The news that iconic designer Alexander McQueen was found dead in his home broke in the morning and by midday, the presentation slated for Alexander McQueen's secondary McQ line was canceled. With most editors out of their respective offices and trekking around the city at various shows, word of the tragedy spread through Twitter, text messages, and the old-fashioned way -- in whispers.
Laurel: I arrived at MAC & Milk's downtown location to find everyone a-buzz that McQ was canceled and frankly, how out-of-the-blue it felt. There we all were, having planned for weeks strategizing our Fashion Week game plans, and we were all completely derailed. Because of that, it seemed like everyone was trying not to dwell on it -- like we all might just sit down and give up if we did. Instead, everyone was moving just as quickly, asking the same backstage questions and moving things along. If you didn't know better, you might not have thought such a tragedy had taken place. The one exception was on Twitter, where it seemed you couldn't blink without seeing someone weighing in on the event -- from Christian Siriano saying how McQueen "inspired [him] in every way possible" to the ever-tweeting Robert Duffy saying, "Just can't believe it! Tragic loss. What a talent."
Blair: I think the overall excitement and energy that normally goes along with a Fashion Week kickoff was way diminished today. At Richard Chai this morning, everyone seated around me was on a cell phone, breaking/receiving the news to friends or coworkers. More than a few Front Row-ers were crying. I overheard one guy sitting behind me say we're going to be reminded of him every day this week, because we'll see his influence all over the runways.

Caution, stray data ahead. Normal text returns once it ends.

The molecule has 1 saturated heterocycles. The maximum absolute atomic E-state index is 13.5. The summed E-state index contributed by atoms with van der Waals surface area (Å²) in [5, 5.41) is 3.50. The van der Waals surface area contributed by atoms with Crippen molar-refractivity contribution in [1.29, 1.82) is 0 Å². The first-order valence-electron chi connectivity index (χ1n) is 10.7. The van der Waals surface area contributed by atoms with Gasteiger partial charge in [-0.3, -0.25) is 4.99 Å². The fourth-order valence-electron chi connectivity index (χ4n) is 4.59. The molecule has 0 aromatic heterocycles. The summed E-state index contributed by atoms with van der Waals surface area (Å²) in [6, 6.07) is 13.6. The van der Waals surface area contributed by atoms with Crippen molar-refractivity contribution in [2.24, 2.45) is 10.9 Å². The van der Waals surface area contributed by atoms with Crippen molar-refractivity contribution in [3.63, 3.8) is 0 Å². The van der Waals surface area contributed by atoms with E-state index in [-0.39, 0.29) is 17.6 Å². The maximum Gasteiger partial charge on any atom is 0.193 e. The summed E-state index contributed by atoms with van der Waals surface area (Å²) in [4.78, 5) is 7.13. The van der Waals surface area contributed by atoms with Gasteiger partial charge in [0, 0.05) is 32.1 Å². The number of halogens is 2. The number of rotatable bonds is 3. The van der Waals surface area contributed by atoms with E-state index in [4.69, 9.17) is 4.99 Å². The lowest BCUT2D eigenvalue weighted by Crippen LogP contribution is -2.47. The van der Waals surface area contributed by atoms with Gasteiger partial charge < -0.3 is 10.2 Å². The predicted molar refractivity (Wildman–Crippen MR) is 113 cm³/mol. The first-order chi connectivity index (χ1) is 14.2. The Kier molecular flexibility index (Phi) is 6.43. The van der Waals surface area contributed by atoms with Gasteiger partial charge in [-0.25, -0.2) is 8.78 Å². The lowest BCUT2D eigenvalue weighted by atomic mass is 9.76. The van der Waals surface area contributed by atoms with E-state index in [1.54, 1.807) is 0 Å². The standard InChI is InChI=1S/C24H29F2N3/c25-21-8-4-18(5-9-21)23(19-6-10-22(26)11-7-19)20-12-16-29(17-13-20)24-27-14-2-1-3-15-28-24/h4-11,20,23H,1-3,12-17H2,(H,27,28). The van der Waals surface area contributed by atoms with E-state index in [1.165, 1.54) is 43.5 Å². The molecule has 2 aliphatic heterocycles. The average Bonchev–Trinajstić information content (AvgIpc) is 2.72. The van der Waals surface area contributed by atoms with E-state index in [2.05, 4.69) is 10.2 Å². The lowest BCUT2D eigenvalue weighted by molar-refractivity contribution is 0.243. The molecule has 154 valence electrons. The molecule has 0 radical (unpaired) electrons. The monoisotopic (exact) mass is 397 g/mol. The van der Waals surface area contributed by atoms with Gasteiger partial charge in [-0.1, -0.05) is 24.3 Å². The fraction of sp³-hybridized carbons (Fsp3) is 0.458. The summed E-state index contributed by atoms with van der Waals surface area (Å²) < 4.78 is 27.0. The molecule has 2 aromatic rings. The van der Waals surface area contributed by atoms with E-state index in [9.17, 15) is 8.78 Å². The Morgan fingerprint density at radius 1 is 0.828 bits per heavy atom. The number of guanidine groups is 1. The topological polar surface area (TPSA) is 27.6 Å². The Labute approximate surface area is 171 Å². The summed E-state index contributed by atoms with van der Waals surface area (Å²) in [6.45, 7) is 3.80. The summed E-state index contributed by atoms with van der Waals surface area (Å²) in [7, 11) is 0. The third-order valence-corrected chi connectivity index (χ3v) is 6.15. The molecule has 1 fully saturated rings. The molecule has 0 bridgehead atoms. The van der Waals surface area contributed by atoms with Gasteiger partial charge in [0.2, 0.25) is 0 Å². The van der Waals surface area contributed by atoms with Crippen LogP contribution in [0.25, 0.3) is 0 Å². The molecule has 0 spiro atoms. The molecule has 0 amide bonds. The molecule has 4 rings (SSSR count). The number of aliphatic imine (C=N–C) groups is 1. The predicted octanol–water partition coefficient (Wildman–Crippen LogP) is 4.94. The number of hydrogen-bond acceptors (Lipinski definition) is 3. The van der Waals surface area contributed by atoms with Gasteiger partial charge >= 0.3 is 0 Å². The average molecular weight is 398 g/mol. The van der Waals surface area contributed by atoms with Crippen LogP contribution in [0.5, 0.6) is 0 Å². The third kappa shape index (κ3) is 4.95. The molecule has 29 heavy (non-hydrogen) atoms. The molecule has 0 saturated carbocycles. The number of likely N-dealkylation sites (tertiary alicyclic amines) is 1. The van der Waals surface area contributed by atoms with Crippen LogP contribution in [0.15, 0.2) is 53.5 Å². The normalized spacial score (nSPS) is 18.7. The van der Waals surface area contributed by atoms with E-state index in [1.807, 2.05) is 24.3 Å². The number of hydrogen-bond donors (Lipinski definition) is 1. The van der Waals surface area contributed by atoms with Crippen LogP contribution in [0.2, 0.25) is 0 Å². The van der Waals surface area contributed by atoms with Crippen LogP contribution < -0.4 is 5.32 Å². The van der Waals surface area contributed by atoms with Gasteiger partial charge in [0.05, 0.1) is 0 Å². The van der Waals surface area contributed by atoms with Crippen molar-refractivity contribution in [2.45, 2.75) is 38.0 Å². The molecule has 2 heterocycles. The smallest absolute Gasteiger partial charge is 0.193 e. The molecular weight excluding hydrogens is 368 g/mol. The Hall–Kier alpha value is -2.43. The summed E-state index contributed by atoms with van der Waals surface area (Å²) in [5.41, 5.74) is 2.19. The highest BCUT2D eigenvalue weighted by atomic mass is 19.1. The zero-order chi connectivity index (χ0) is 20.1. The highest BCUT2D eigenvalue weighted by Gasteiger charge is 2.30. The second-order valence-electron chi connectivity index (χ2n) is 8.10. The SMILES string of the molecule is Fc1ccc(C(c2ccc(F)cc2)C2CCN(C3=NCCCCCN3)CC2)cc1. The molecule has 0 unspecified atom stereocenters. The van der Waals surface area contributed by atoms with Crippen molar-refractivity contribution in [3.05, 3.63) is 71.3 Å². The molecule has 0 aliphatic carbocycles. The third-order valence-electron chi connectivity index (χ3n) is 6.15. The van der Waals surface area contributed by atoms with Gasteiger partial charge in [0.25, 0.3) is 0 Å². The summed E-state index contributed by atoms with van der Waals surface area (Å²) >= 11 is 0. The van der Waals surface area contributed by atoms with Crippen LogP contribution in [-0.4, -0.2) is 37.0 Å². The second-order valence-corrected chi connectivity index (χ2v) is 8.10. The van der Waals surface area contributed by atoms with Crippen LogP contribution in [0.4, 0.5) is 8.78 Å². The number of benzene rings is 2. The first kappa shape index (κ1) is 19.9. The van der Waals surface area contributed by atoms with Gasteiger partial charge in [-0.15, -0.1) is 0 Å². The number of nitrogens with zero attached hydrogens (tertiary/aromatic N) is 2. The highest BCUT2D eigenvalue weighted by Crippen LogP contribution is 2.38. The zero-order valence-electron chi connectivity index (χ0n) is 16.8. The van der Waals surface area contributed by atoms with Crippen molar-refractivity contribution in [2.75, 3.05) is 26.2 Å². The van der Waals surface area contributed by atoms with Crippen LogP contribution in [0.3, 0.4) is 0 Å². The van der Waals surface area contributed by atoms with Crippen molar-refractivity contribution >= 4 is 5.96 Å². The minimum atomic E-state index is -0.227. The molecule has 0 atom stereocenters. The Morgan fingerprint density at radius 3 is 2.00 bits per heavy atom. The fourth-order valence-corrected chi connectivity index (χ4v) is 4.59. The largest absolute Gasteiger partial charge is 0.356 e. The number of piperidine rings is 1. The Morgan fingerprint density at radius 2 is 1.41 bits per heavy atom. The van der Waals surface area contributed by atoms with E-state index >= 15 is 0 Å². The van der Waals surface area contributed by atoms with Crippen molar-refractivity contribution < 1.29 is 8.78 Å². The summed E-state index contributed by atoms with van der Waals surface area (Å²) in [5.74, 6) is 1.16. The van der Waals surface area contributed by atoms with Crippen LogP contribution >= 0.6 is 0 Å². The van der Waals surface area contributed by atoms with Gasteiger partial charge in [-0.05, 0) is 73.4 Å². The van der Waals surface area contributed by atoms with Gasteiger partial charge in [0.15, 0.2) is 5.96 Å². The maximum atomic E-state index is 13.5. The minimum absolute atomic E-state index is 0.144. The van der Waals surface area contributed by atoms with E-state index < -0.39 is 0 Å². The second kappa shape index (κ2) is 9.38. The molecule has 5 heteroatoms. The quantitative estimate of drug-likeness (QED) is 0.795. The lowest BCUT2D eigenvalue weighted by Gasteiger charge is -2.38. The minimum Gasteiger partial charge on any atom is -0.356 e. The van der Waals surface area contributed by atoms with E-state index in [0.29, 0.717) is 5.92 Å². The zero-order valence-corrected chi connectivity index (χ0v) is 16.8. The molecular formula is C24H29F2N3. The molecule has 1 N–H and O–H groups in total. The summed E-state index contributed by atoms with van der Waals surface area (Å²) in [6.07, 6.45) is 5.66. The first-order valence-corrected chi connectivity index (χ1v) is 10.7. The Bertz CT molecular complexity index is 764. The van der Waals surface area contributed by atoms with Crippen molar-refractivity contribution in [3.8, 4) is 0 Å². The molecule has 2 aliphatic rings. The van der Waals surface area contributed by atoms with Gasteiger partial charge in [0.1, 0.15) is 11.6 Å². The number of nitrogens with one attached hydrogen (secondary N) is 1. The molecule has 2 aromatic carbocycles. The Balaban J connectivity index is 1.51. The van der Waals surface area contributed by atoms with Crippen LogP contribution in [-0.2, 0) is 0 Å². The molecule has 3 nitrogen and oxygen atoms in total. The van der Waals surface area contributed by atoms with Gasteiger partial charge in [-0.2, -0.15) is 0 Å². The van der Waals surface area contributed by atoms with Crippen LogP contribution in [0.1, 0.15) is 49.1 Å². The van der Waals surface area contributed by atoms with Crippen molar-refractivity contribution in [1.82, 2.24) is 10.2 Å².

Kelly: I think the shocking news of Alexander McQueen's sudden death, besides, of course, saddening the fashion community, made everyone think. Just the day before we were fretting over a blizzard -- how soon things can change. I spent the morning following the tens of thousands Twitter posts of sorrow and shock, and didn't make it down to MAC & Milk until later in the afternoon. People were trudging on with a "the show must go on" attitude, twinged with a pervasive solemnity that threw a hush over the typically crazytown atmosphere. At the end of the night, I walked by the Alexander McQueen store in the Meatpacking District, whose windows had been papered. Mourners had laid bouquets of flowers along the sidewalk at the storefront, and several people were crouching to reflect and memorialize one of their industry's brightest talents.
Kendall: McQueen was one of the designers that inspired 14-year-old me to want to work in fashion. He made fashion more about feeling than clothing. Most editors I've talked to tonight echo a sentiment of disbelief ... like come Paris fashion week, this will be a bad dream and they'll still be watching his show, per usual.